If you have looked online at lake homes, you have also probably noticed that the newer places – unless very expensive – seem to have questionable shoreline compared to others in that same price range. Or, the agent does a good job of not mentioning the shoreline at all, and avoiding photos of it as well. Even though you might believe you have found this hidden nugget that no else has noticed, chances are pretty good that something is amiss!
One of the biggest differentiators in lakeshore values, from one end of the state to the other, is the type of shoreline that a property has. Level lots with excellent sand beach (the type that is actually visible above the high water mark) are the most expensive on any water body. And because homes that were built long ago on lakes had the most options in available lots, which ones do you think they chose first?
Today it is not uncommon for some of those older and outdated homes on prime lots to be purchased as tear-downs for much larger mini-mansions. So when you are looking for newer homes from the past ten years or so on Twin Cities Area recreational lakes, you will most likely have to look at a pretty high price level to find them, due to lot sales that are probably around a half million on the low end, and construction costs that are certainly not cheap these days either. Of course, there are many other factors that affect values, such as lake size, proximity to downtown, lot elevation and lake quality to name a few.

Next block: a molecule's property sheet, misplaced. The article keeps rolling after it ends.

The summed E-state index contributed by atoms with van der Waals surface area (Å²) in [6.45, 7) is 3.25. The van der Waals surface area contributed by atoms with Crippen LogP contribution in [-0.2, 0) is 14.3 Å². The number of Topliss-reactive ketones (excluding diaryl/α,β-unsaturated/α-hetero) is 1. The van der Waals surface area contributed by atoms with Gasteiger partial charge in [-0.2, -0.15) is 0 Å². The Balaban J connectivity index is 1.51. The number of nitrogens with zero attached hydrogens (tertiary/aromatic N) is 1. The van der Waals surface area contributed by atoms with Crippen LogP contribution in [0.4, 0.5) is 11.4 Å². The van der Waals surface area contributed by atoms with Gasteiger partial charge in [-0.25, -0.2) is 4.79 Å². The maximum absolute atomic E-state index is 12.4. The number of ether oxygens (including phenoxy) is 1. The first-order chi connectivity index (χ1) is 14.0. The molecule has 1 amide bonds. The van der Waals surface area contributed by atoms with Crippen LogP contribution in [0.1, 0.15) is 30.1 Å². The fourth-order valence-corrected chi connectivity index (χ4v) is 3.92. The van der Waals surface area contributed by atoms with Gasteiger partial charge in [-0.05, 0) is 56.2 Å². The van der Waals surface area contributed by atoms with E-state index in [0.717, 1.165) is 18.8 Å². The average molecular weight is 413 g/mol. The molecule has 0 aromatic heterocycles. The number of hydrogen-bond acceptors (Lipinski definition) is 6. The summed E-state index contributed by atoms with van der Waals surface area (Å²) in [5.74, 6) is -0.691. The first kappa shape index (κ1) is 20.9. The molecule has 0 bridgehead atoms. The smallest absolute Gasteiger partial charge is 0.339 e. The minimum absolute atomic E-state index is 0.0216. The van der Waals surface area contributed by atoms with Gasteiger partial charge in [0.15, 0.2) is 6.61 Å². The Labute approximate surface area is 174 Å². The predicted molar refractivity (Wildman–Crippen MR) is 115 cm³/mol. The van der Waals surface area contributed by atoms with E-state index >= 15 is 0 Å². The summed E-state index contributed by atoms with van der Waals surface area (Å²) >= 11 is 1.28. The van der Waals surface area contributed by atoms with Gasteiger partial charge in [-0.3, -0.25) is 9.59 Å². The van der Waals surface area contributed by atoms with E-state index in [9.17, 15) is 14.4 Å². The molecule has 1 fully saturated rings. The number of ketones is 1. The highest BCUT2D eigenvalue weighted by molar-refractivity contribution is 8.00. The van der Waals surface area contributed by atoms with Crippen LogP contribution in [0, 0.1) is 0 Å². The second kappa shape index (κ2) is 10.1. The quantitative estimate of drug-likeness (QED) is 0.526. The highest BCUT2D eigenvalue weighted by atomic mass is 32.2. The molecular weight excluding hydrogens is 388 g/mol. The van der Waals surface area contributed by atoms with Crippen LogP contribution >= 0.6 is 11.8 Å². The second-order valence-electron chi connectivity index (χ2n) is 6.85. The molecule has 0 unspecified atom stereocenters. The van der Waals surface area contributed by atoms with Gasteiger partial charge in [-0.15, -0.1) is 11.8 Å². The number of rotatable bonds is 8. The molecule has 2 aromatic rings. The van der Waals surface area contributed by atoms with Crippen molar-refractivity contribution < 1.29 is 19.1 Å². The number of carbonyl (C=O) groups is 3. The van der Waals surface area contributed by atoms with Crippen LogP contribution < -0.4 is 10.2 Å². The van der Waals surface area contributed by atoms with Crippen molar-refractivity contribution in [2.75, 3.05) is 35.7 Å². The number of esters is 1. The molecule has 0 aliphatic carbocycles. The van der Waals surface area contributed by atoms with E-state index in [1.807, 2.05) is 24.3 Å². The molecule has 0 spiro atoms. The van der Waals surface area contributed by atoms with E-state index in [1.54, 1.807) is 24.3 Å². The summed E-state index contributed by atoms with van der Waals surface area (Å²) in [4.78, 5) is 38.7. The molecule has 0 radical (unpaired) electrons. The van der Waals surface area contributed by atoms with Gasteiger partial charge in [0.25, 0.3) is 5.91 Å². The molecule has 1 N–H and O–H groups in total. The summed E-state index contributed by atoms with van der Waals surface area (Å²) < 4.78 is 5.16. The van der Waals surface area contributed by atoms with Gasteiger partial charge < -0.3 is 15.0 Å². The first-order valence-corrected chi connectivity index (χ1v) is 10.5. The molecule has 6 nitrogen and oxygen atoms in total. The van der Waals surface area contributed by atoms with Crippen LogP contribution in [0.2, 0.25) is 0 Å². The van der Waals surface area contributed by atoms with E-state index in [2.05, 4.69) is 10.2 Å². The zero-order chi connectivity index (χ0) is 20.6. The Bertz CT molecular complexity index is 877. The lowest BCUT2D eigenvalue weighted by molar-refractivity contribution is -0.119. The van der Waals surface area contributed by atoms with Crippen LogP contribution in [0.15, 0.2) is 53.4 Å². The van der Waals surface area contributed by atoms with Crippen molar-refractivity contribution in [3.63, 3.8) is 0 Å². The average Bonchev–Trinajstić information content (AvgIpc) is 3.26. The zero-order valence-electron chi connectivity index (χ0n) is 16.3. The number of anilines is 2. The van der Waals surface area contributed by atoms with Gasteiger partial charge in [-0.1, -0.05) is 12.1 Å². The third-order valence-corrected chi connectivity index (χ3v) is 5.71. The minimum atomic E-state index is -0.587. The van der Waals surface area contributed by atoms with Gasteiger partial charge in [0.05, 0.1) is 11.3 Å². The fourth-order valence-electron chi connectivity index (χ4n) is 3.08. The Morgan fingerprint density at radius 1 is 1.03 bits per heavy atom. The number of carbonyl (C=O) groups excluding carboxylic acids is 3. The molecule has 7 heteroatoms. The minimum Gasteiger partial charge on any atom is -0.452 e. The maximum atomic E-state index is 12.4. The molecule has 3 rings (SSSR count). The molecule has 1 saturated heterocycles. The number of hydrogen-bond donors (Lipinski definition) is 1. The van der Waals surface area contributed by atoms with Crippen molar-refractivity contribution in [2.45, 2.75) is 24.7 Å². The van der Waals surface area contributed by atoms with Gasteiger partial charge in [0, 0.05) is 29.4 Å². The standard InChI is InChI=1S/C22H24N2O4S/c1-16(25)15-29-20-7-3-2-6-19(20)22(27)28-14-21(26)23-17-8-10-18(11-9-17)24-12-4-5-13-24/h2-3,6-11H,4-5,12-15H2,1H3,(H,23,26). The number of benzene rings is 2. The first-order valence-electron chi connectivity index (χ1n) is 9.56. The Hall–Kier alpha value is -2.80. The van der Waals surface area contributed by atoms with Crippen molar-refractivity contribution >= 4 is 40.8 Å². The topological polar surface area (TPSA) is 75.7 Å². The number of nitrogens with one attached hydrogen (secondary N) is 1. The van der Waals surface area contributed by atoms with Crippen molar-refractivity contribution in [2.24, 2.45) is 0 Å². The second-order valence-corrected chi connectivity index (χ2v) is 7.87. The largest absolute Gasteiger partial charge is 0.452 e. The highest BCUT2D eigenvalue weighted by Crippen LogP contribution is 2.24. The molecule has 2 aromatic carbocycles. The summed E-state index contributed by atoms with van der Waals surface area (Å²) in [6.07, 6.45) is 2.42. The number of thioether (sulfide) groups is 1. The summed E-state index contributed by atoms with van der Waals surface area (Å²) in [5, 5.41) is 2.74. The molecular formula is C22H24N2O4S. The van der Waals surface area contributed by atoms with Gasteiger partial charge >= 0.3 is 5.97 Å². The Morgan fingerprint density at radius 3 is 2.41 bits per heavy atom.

But for now, let’s assume that you only have a half million or so to spend, and you insist on having a newer home on an area lake. What are your options to create a sand beach if one does not exist already?
Essentially, you will most likely have to remove a pretty good swath of weeds – one way or another. Products such as Weedroller can help out quite a bit, or you may be able to just yank them out by hand. But make sure you check with the DNR before beginning your project to see if a permit is necessary. It can become quite expensive if you remove vegetation illegally, and then you are forced to bring it back to its natural state after the fact.
In addition to the weeds that need to be removed, it is likely you will find a somewhat endless-appearing layer of muck as well. That is just common where you find a lot of different weed types. But rest assured it will not go all the way down to China, so there is still hope in creating some type of sand beach if you are able to pull the proper permits and if you work at it hard enough.
But make sure you don’t take the seller’s or agent’s words that it “used to be a great beach down there, and should be great again with a little work.” Just dumping a load of sand on top of muck only creates muck with sand in it as far as I have seen, so that will not be your solution.